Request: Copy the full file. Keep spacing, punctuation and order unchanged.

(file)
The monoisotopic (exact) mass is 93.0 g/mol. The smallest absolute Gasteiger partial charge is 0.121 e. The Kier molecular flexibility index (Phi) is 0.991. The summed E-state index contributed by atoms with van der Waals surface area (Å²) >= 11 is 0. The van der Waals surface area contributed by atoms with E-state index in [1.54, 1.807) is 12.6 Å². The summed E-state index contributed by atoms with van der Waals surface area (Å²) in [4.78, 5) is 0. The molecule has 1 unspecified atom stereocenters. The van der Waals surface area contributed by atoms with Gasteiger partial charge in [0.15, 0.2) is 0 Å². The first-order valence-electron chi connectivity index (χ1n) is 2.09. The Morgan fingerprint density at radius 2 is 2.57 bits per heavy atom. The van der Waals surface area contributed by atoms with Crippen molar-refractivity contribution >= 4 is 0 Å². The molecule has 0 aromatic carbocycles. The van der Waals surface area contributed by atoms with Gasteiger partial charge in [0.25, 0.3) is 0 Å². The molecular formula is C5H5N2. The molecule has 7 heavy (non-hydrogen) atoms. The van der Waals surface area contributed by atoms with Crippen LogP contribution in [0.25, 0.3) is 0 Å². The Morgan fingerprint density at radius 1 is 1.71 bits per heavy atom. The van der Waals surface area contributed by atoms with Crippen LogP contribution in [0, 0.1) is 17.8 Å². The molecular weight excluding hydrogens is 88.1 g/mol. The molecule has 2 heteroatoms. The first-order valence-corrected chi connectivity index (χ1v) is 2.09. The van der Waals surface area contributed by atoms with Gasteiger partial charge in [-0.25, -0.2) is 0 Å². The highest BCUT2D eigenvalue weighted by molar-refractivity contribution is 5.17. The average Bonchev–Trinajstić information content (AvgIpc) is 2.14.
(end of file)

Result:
The monoisotopic (exact) mass is 93.0 g/mol. The smallest absolute Gasteiger partial charge is 0.121 e. The Kier molecular flexibility index (Phi) is 0.991. The summed E-state index contributed by atoms with van der Waals surface area (Å²) >= 11 is 0. The van der Waals surface area contributed by atoms with E-state index in [1.54, 1.807) is 12.6 Å². The summed E-state index contributed by atoms with van der Waals surface area (Å²) in [4.78, 5) is 0. The molecule has 1 unspecified atom stereocenters. The van der Waals surface area contributed by atoms with Gasteiger partial charge in [0.15, 0.2) is 0 Å². The first-order valence-electron chi connectivity index (χ1n) is 2.09. The Morgan fingerprint density at radius 2 is 2.57 bits per heavy atom. The van der Waals surface area contributed by atoms with Crippen molar-refractivity contribution >= 4 is 0 Å². The molecule has 0 aromatic carbocycles. The van der Waals surface area contributed by atoms with Gasteiger partial charge in [0.25, 0.3) is 0 Å². The molecular formula is C5H5N2. The molecule has 7 heavy (non-hydrogen) atoms. The van der Waals surface area contributed by atoms with Crippen LogP contribution in [0.25, 0.3) is 0 Å². The Morgan fingerprint density at radius 1 is 1.71 bits per heavy atom. The van der Waals surface area contributed by atoms with Crippen LogP contribution in [0, 0.1) is 17.8 Å². The molecular weight excluding hydrogens is 88.1 g/mol. The molecule has 2 heteroatoms. The first-order valence-corrected chi connectivity index (χ1v) is 2.09. The van der Waals surface area contributed by atoms with Gasteiger partial charge in [-0.25, -0.2) is 0 Å². The highest BCUT2D eigenvalue weighted by molar-refractivity contribution is 5.17. The average Bonchev–Trinajstić information content (AvgIpc) is 2.14.